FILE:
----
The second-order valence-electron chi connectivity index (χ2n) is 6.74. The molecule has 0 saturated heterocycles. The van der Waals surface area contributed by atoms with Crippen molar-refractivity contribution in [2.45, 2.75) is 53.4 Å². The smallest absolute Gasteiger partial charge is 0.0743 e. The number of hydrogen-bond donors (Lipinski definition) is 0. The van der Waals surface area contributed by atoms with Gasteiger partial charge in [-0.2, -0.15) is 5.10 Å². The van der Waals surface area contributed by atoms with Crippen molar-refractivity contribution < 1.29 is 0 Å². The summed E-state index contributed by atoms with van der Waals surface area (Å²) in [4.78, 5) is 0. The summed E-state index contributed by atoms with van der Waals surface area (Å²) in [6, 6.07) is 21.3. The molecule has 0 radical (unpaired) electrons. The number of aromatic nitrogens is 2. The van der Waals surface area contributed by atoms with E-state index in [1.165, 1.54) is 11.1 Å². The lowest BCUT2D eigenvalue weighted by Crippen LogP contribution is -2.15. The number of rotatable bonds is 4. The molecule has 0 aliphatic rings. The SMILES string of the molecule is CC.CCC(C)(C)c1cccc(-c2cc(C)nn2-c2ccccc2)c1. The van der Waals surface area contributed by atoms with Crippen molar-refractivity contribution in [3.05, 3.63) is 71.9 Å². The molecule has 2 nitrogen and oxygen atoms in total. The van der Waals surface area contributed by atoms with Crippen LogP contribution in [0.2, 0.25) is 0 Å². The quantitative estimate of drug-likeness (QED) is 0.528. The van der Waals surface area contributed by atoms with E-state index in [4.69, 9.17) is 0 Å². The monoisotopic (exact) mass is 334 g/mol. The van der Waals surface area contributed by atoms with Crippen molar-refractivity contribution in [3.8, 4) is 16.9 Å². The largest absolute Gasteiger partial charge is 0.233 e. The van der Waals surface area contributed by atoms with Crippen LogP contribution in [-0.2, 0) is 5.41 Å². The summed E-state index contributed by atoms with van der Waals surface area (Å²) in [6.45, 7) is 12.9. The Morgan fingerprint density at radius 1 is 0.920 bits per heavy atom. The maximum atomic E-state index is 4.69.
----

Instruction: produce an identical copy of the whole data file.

The second-order valence-electron chi connectivity index (χ2n) is 6.74. The molecule has 0 saturated heterocycles. The van der Waals surface area contributed by atoms with Crippen molar-refractivity contribution in [2.45, 2.75) is 53.4 Å². The smallest absolute Gasteiger partial charge is 0.0743 e. The number of hydrogen-bond donors (Lipinski definition) is 0. The van der Waals surface area contributed by atoms with Gasteiger partial charge in [-0.2, -0.15) is 5.10 Å². The van der Waals surface area contributed by atoms with Crippen molar-refractivity contribution < 1.29 is 0 Å². The summed E-state index contributed by atoms with van der Waals surface area (Å²) in [4.78, 5) is 0. The summed E-state index contributed by atoms with van der Waals surface area (Å²) in [6, 6.07) is 21.3. The molecule has 0 radical (unpaired) electrons. The number of aromatic nitrogens is 2. The van der Waals surface area contributed by atoms with E-state index in [1.165, 1.54) is 11.1 Å². The lowest BCUT2D eigenvalue weighted by Crippen LogP contribution is -2.15. The number of rotatable bonds is 4. The molecule has 0 aliphatic rings. The SMILES string of the molecule is CC.CCC(C)(C)c1cccc(-c2cc(C)nn2-c2ccccc2)c1. The van der Waals surface area contributed by atoms with Crippen molar-refractivity contribution in [3.05, 3.63) is 71.9 Å². The molecule has 2 nitrogen and oxygen atoms in total. The van der Waals surface area contributed by atoms with Crippen LogP contribution in [0.2, 0.25) is 0 Å². The quantitative estimate of drug-likeness (QED) is 0.528. The van der Waals surface area contributed by atoms with E-state index in [4.69, 9.17) is 0 Å². The monoisotopic (exact) mass is 334 g/mol. The van der Waals surface area contributed by atoms with Crippen molar-refractivity contribution in [3.8, 4) is 16.9 Å². The largest absolute Gasteiger partial charge is 0.233 e. The van der Waals surface area contributed by atoms with Crippen LogP contribution in [-0.2, 0) is 5.41 Å². The summed E-state index contributed by atoms with van der Waals surface area (Å²) in [6.45, 7) is 12.9. The Morgan fingerprint density at radius 1 is 0.920 bits per heavy atom. The maximum atomic E-state index is 4.69.